Birmingham born and London-based, Darren Harriott has been billed as one of the most exciting up-and-coming comedians on the circuit right now. In his Edinburgh Fringe debut
An unstoppable force of comic power lurking under the surface
In a scruffy t-shirt and snapback cap, Harriott is the epitome of relaxed street style in his manner and delivery, with an absorbing, ever-present grin that you can’t help but return in kind. Seemingly at ease with himself and the room, Harriott radiates an infectiously uplifting energy that can be at odds with the sometimes bleak subject material. It’s a delicate balance of close-to-home topics, from racism and mental health to drug addiction in the family, but for the most part these are delivered with a well-prepared assuredness, leaving no feeling of awkwardness or tension.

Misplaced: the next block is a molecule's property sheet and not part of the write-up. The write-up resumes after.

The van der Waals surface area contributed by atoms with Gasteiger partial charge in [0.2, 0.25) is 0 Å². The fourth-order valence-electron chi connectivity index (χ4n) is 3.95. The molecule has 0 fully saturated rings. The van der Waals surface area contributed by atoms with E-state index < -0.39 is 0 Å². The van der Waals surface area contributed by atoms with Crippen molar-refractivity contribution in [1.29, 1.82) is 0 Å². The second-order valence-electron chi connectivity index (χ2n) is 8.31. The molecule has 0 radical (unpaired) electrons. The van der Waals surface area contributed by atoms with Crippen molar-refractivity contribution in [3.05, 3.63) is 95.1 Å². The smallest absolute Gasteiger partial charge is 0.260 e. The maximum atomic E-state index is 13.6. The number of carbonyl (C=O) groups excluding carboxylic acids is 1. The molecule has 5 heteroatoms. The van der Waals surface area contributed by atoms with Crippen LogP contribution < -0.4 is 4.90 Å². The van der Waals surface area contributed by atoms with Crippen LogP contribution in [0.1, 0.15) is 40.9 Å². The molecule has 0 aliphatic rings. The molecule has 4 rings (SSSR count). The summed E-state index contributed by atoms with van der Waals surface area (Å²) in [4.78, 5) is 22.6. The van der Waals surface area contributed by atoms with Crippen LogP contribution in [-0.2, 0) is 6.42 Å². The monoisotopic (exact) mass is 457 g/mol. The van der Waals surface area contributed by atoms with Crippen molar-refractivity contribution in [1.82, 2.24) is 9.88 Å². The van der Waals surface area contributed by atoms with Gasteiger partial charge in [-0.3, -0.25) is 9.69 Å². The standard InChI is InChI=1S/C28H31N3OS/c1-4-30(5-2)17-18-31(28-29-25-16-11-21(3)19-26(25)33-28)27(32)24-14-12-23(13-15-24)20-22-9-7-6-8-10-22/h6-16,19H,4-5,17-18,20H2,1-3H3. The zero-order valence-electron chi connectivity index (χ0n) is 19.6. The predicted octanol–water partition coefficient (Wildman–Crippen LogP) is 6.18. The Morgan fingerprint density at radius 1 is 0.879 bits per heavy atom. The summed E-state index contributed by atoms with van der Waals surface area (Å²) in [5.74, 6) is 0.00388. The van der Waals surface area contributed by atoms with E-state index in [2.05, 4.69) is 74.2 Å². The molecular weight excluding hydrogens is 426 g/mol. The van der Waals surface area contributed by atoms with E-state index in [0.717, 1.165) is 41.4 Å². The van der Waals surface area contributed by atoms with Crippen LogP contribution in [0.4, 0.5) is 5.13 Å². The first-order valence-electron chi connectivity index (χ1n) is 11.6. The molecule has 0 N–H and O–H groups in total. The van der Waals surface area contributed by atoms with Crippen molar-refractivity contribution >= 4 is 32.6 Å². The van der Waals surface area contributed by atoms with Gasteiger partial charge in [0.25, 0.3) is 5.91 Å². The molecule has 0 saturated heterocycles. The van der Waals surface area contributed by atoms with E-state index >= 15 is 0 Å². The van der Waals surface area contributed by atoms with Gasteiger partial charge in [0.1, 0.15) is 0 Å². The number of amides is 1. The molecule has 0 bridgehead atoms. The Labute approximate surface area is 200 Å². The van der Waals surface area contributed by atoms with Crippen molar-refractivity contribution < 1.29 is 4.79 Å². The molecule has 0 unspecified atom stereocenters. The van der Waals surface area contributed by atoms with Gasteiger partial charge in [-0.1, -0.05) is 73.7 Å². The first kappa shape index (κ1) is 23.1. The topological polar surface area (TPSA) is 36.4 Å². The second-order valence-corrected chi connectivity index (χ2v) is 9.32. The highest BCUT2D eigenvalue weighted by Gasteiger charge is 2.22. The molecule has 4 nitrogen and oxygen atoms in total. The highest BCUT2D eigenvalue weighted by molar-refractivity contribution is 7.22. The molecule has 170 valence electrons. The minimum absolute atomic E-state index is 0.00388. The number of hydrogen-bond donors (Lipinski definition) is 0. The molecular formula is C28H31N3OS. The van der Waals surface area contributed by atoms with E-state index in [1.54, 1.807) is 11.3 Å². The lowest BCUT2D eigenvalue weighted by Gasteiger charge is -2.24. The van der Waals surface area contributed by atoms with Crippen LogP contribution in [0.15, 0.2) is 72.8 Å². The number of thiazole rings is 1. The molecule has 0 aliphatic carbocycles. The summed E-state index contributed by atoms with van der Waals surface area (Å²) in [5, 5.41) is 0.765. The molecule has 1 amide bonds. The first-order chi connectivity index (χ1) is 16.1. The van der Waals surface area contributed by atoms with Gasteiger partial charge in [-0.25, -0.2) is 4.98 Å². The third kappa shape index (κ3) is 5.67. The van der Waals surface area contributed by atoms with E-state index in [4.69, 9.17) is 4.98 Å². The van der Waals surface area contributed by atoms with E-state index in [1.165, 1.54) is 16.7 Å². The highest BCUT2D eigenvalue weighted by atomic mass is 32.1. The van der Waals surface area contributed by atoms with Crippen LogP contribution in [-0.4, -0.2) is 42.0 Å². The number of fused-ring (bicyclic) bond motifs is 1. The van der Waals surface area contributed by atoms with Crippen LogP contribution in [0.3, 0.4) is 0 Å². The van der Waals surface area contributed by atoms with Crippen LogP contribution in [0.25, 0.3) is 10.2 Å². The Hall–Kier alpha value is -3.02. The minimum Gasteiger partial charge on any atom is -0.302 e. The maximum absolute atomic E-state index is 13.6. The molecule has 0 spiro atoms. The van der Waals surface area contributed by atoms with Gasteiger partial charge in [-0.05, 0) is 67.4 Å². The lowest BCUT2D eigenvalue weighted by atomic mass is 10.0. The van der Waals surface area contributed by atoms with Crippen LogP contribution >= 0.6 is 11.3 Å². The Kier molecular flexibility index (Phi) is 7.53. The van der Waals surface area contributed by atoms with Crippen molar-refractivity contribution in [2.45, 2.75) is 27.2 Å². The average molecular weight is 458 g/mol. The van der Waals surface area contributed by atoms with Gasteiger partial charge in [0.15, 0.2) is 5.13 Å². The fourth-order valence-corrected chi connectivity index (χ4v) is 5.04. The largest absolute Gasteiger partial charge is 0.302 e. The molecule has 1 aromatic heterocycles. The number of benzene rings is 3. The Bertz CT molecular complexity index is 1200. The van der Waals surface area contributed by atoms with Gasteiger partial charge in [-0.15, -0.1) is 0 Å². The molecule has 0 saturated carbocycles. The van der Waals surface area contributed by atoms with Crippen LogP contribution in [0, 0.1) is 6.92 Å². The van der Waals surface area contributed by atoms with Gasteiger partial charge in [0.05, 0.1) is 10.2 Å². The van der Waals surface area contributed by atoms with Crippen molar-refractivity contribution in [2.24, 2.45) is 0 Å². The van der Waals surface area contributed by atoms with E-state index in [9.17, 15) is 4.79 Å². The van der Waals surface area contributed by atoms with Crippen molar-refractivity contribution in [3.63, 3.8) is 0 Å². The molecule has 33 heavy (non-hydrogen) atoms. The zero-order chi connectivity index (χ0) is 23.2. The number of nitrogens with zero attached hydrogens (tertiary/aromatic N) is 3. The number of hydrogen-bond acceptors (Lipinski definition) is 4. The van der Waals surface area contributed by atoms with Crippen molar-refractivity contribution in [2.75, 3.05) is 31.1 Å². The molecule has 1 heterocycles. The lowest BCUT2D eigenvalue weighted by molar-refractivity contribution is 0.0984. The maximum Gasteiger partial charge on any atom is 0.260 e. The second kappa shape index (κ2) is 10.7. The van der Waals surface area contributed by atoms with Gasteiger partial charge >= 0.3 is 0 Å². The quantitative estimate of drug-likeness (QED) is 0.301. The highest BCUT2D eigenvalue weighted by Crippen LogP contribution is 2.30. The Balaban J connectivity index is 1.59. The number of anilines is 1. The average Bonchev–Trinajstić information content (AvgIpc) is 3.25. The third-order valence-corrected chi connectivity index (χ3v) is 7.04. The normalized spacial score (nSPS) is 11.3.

It is, of course, difficult to ignore that global politics is providing comedians with something of a field day at the moment. Resisting most of the more obvious jokes, as I’m sure we’re all getting tired of references to Donald Trump’s tiny hands, Harriott instead ties sharp one-liners back to his own family life with ease and manages the risk of alienating a crowd admirably well. Unpopular opinions are never easy to deliver in front of an audience, but this show stays true to its title: using assertion over aggression, Harriott is able to gently poke fun at both sides of an argument, a talent especially useful when discussing the Brexit result at an arts festival.
Whilst not all the lines land, with new material apparently being added every day, that’s perhaps to be expected. There was also a noticeable feeling of searching for more as the minutes drew to a close, and when the end arrived it felt like quite an abrupt goodbye. This was all that held back an unstoppable force of comic power lurking under the surface, and if Harriott tidies up the ending, this will be a truly fantastic set. I look forward to seeing more.